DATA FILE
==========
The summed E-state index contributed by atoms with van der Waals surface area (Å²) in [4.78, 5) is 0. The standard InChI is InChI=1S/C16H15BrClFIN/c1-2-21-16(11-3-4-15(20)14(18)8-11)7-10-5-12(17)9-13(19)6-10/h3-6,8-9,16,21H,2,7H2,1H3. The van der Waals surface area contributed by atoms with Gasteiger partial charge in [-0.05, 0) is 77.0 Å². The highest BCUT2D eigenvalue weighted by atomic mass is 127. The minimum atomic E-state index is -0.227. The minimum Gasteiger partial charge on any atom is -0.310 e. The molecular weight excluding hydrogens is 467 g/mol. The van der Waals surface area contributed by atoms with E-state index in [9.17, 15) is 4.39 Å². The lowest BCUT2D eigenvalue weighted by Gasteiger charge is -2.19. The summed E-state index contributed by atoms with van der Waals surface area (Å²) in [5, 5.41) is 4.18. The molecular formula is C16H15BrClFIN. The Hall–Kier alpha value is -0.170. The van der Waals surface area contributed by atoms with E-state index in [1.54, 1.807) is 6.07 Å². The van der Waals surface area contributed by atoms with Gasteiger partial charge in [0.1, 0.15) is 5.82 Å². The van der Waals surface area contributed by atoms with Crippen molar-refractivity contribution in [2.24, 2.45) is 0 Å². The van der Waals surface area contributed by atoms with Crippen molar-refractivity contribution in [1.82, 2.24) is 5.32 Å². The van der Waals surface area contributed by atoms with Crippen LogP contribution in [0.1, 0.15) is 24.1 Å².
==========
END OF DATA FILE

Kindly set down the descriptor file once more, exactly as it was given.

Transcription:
The summed E-state index contributed by atoms with van der Waals surface area (Å²) in [4.78, 5) is 0. The standard InChI is InChI=1S/C16H15BrClFIN/c1-2-21-16(11-3-4-15(20)14(18)8-11)7-10-5-12(17)9-13(19)6-10/h3-6,8-9,16,21H,2,7H2,1H3. The van der Waals surface area contributed by atoms with Gasteiger partial charge in [-0.05, 0) is 77.0 Å². The highest BCUT2D eigenvalue weighted by atomic mass is 127. The minimum atomic E-state index is -0.227. The minimum Gasteiger partial charge on any atom is -0.310 e. The molecular weight excluding hydrogens is 467 g/mol. The van der Waals surface area contributed by atoms with E-state index in [9.17, 15) is 4.39 Å². The lowest BCUT2D eigenvalue weighted by Gasteiger charge is -2.19. The summed E-state index contributed by atoms with van der Waals surface area (Å²) in [5, 5.41) is 4.18. The molecular formula is C16H15BrClFIN. The Hall–Kier alpha value is -0.170. The van der Waals surface area contributed by atoms with E-state index in [1.54, 1.807) is 6.07 Å². The van der Waals surface area contributed by atoms with Gasteiger partial charge in [0.1, 0.15) is 5.82 Å². The van der Waals surface area contributed by atoms with Crippen molar-refractivity contribution in [2.24, 2.45) is 0 Å². The van der Waals surface area contributed by atoms with Crippen molar-refractivity contribution in [1.82, 2.24) is 5.32 Å². The van der Waals surface area contributed by atoms with Crippen LogP contribution in [0.1, 0.15) is 24.1 Å².